There is a God, but he got an MBA. How else can you explain our world?

      by Aeolus on Sat Jul 25, 2009 at 05:21:30 PM PDT

      [ Parent ]

    •  Most folks make the mistake of (2+ / 0-)
      Recommended by:
      ek hornbeck, pidge not midge

      putting too much oil in pizza crust.  Your amount is about right.  Much more and it is bread rather than crust.  When I make a very thin crust pizza, I use no oil at all, since it is so thin that being tough is not a factor.

      Warmest regards,

      Doc

      Time for real health care reform, not just to patch the patches.

      by Translator on Sat Jul 25, 2009 at 05:23:32 PM PDT

      [ Parent ]

      •  I think of pizza dough as baking (4+ / 0-)

        Where I'm very careful about my measurements and use tested recipes from trusted sources (and Mark Bittman's How to Cook Everything Vegetarian is pretty reliable)

        Unlike cooking, where I measure by eye and correct for taste.

        There is a God, but he got an MBA. How else can you explain our world?

        by Aeolus on Sat Jul 25, 2009 at 05:36:52 PM PDT

        [ Parent ]

        •  I have gotten to the point that (4+ / 0-)

          I do not measure much, except for pastry crust, when baking.  There are only a couple of really important rules, and even though the results may be a bit unexpected now and then, I have never ended up with anything like Ellie May's biscuits.

          Warmest regards,

          Doc

          Time for real health care reform, not just to patch the patches.

          by Translator on Sat Jul 25, 2009 at 05:39:05 PM PDT

          [ Parent ]

          •  Ellie Mae's biscuits...Uncle Jed and Jethro using (3+ / 0-)
            Recommended by:
            ek hornbeck, esquimaux, Translator

            them as "clay pigeons" for target practice.  

            •  The first few seasons of that (2+ / 0-)
              Recommended by:
              ek hornbeck, Melissa J

              show were charming.  Granny reminds me so much of my grandmum that you would not believe it.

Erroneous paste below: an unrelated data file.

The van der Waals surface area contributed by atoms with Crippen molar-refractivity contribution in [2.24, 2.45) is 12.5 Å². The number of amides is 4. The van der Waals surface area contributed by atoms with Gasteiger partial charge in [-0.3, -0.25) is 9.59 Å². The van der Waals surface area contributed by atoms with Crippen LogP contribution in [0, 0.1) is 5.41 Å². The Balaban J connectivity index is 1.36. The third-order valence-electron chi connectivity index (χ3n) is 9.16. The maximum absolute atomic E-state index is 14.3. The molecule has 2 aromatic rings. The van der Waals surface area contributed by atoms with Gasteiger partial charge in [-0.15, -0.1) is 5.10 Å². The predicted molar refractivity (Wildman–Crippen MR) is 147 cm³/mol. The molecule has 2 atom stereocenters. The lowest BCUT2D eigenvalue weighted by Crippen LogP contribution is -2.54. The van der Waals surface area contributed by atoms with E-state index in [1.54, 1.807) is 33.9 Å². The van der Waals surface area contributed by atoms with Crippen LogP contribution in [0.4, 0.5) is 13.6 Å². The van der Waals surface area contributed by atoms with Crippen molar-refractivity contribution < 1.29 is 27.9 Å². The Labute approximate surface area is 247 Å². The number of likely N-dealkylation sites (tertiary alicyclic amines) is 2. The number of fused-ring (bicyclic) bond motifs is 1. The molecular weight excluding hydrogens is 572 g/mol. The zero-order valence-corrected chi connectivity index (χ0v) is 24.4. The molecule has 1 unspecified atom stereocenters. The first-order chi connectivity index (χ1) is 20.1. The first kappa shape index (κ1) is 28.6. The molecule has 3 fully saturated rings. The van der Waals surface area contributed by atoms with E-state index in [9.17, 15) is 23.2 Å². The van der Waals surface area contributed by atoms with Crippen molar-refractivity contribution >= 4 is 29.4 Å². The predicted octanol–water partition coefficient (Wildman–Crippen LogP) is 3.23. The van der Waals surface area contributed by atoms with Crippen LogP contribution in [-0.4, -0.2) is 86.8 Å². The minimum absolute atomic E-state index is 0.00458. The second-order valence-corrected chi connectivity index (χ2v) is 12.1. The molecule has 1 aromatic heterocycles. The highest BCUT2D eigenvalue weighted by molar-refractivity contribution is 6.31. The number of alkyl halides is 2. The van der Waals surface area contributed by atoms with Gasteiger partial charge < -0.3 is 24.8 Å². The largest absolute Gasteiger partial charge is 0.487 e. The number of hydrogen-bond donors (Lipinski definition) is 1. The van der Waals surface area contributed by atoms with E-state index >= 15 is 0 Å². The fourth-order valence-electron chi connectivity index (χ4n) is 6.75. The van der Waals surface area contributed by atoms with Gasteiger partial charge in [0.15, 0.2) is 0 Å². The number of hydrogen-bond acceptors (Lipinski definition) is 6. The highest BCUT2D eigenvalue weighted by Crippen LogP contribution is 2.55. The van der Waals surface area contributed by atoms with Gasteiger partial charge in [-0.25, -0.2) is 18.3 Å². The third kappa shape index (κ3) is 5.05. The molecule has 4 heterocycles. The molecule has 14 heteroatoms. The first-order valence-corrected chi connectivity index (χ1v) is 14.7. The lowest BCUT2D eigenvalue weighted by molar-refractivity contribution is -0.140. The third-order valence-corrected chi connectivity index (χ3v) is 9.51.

Warmest regards,

              Doc

              Time for real health care reform, not just to patch the patches.

              by Translator on Sat Jul 25, 2009 at 07:14:23 PM PDT

              [ Parent ]

              •  I had a "Granny" Laura...tiny and very feisty! (2+ / 0-)
                Recommended by:
                ek hornbeck, Translator

                Ellie Mae was a hero of mine. I have always had "critters" and as an adult worked in a widlife rehab center for 14 years. My house always had wild things underfoot and here's still a few that didn't "graduate" hanging out here.

                •  Ellie May was actually (3+ / 0-)
                  Recommended by:
                  ek hornbeck, esquimaux, Melissa J

                  one of the first feminists on the TeeVee.  Very pretty, obviously, but pugnacious when necessary and a caring person.  Donna Douglas finally settled in a town not to far from where I grew up and rarely gives interviews, but the few that she has recalls those days fondly.

                  It is funny how an insignificant show like that can do things.

                  Congratulations for taking care of needy animals.  They have too few friends.

                  Warmest regards,

                  Doc

                  Time for real health care reform, not just to patch the patches.

                  by Translator on Sat Jul 25, 2009 at 07:26:06 PM PDT

                  [ Parent ]